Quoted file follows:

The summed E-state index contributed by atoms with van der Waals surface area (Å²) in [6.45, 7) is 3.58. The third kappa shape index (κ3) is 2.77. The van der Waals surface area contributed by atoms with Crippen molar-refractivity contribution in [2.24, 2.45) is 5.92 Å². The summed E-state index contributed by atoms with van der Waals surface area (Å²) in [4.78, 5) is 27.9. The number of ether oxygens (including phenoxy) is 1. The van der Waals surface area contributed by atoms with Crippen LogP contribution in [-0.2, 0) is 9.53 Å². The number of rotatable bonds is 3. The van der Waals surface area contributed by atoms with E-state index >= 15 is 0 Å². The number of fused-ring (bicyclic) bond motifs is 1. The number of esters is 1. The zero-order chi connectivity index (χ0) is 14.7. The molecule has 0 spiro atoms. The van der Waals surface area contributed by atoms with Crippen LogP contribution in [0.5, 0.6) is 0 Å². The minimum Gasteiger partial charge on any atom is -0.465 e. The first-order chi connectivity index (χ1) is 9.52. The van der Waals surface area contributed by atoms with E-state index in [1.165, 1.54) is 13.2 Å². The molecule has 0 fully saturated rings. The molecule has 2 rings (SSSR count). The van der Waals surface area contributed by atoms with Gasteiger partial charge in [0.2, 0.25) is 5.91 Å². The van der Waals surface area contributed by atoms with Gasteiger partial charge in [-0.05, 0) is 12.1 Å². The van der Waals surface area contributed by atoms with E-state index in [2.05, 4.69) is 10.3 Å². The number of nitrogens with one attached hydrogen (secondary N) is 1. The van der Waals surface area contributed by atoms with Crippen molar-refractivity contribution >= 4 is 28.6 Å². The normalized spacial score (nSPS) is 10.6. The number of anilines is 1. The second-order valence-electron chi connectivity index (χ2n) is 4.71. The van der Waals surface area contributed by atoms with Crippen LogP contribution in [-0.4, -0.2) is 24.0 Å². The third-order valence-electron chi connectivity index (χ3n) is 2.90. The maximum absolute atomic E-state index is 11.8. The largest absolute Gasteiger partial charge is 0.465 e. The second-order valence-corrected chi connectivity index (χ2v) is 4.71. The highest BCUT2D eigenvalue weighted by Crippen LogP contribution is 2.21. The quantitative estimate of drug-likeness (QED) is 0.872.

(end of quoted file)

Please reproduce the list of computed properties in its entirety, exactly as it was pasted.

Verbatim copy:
The summed E-state index contributed by atoms with van der Waals surface area (Å²) in [6.45, 7) is 3.58. The third kappa shape index (κ3) is 2.77. The van der Waals surface area contributed by atoms with Crippen molar-refractivity contribution in [2.24, 2.45) is 5.92 Å². The summed E-state index contributed by atoms with van der Waals surface area (Å²) in [4.78, 5) is 27.9. The number of ether oxygens (including phenoxy) is 1. The van der Waals surface area contributed by atoms with Crippen LogP contribution in [-0.2, 0) is 9.53 Å². The number of rotatable bonds is 3. The van der Waals surface area contributed by atoms with E-state index >= 15 is 0 Å². The number of fused-ring (bicyclic) bond motifs is 1. The number of esters is 1. The zero-order chi connectivity index (χ0) is 14.7. The molecule has 0 spiro atoms. The van der Waals surface area contributed by atoms with Crippen LogP contribution in [0.5, 0.6) is 0 Å². The minimum Gasteiger partial charge on any atom is -0.465 e. The first-order chi connectivity index (χ1) is 9.52. The van der Waals surface area contributed by atoms with E-state index in [1.165, 1.54) is 13.2 Å². The molecule has 0 fully saturated rings. The molecule has 2 rings (SSSR count). The van der Waals surface area contributed by atoms with Gasteiger partial charge in [0.2, 0.25) is 5.91 Å². The van der Waals surface area contributed by atoms with Gasteiger partial charge in [-0.05, 0) is 12.1 Å². The van der Waals surface area contributed by atoms with E-state index in [2.05, 4.69) is 10.3 Å². The number of nitrogens with one attached hydrogen (secondary N) is 1. The van der Waals surface area contributed by atoms with Crippen molar-refractivity contribution >= 4 is 28.6 Å². The normalized spacial score (nSPS) is 10.6. The number of anilines is 1. The second-order valence-electron chi connectivity index (χ2n) is 4.71. The van der Waals surface area contributed by atoms with Crippen LogP contribution in [-0.4, -0.2) is 24.0 Å². The third-order valence-electron chi connectivity index (χ3n) is 2.90. The maximum absolute atomic E-state index is 11.8. The largest absolute Gasteiger partial charge is 0.465 e. The second-order valence-corrected chi connectivity index (χ2v) is 4.71. The highest BCUT2D eigenvalue weighted by Crippen LogP contribution is 2.21. The quantitative estimate of drug-likeness (QED) is 0.872.